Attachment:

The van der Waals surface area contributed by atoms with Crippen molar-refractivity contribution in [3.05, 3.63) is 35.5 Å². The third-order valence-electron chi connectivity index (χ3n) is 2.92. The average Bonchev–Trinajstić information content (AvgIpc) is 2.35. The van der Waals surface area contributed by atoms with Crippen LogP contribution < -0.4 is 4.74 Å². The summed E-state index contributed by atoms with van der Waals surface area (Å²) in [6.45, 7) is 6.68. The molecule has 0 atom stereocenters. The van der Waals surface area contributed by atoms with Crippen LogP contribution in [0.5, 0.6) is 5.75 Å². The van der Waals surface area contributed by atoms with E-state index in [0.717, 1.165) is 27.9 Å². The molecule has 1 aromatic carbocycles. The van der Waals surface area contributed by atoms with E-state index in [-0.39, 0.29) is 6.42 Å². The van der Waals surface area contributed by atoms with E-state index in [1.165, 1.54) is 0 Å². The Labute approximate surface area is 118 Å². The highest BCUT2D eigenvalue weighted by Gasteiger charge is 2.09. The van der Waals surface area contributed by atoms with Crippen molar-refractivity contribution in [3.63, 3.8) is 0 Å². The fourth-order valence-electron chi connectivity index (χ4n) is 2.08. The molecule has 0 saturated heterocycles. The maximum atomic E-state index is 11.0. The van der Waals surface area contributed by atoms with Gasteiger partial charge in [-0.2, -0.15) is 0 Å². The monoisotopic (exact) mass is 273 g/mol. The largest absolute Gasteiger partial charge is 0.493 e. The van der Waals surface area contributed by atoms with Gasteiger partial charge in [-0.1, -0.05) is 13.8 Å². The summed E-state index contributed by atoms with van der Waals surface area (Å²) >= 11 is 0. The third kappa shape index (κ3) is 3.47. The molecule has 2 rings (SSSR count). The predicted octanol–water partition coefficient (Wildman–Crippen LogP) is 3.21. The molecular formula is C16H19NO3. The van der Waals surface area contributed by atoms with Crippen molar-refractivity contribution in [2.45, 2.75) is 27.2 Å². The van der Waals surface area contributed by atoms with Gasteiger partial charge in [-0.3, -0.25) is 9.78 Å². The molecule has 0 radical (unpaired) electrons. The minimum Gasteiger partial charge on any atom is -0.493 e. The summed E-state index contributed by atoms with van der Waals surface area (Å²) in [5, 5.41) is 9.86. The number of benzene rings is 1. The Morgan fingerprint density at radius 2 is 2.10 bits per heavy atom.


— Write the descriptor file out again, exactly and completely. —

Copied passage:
The van der Waals surface area contributed by atoms with Crippen molar-refractivity contribution in [3.05, 3.63) is 35.5 Å². The third-order valence-electron chi connectivity index (χ3n) is 2.92. The average Bonchev–Trinajstić information content (AvgIpc) is 2.35. The van der Waals surface area contributed by atoms with Crippen LogP contribution < -0.4 is 4.74 Å². The summed E-state index contributed by atoms with van der Waals surface area (Å²) in [6.45, 7) is 6.68. The molecule has 0 atom stereocenters. The van der Waals surface area contributed by atoms with Crippen LogP contribution in [0.5, 0.6) is 5.75 Å². The van der Waals surface area contributed by atoms with E-state index in [0.717, 1.165) is 27.9 Å². The molecule has 1 aromatic carbocycles. The van der Waals surface area contributed by atoms with E-state index in [-0.39, 0.29) is 6.42 Å². The van der Waals surface area contributed by atoms with E-state index in [1.165, 1.54) is 0 Å². The Labute approximate surface area is 118 Å². The highest BCUT2D eigenvalue weighted by Gasteiger charge is 2.09. The van der Waals surface area contributed by atoms with Crippen molar-refractivity contribution in [3.63, 3.8) is 0 Å². The fourth-order valence-electron chi connectivity index (χ4n) is 2.08. The molecule has 0 saturated heterocycles. The maximum atomic E-state index is 11.0. The van der Waals surface area contributed by atoms with Gasteiger partial charge in [-0.2, -0.15) is 0 Å². The monoisotopic (exact) mass is 273 g/mol. The largest absolute Gasteiger partial charge is 0.493 e. The van der Waals surface area contributed by atoms with Gasteiger partial charge in [-0.1, -0.05) is 13.8 Å². The summed E-state index contributed by atoms with van der Waals surface area (Å²) >= 11 is 0. The third kappa shape index (κ3) is 3.47. The molecule has 2 rings (SSSR count). The predicted octanol–water partition coefficient (Wildman–Crippen LogP) is 3.21. The molecular formula is C16H19NO3. The van der Waals surface area contributed by atoms with Crippen molar-refractivity contribution in [2.45, 2.75) is 27.2 Å². The van der Waals surface area contributed by atoms with Gasteiger partial charge in [-0.3, -0.25) is 9.78 Å². The molecule has 0 radical (unpaired) electrons. The minimum Gasteiger partial charge on any atom is -0.493 e. The summed E-state index contributed by atoms with van der Waals surface area (Å²) in [5, 5.41) is 9.86. The number of benzene rings is 1. The Morgan fingerprint density at radius 2 is 2.10 bits per heavy atom.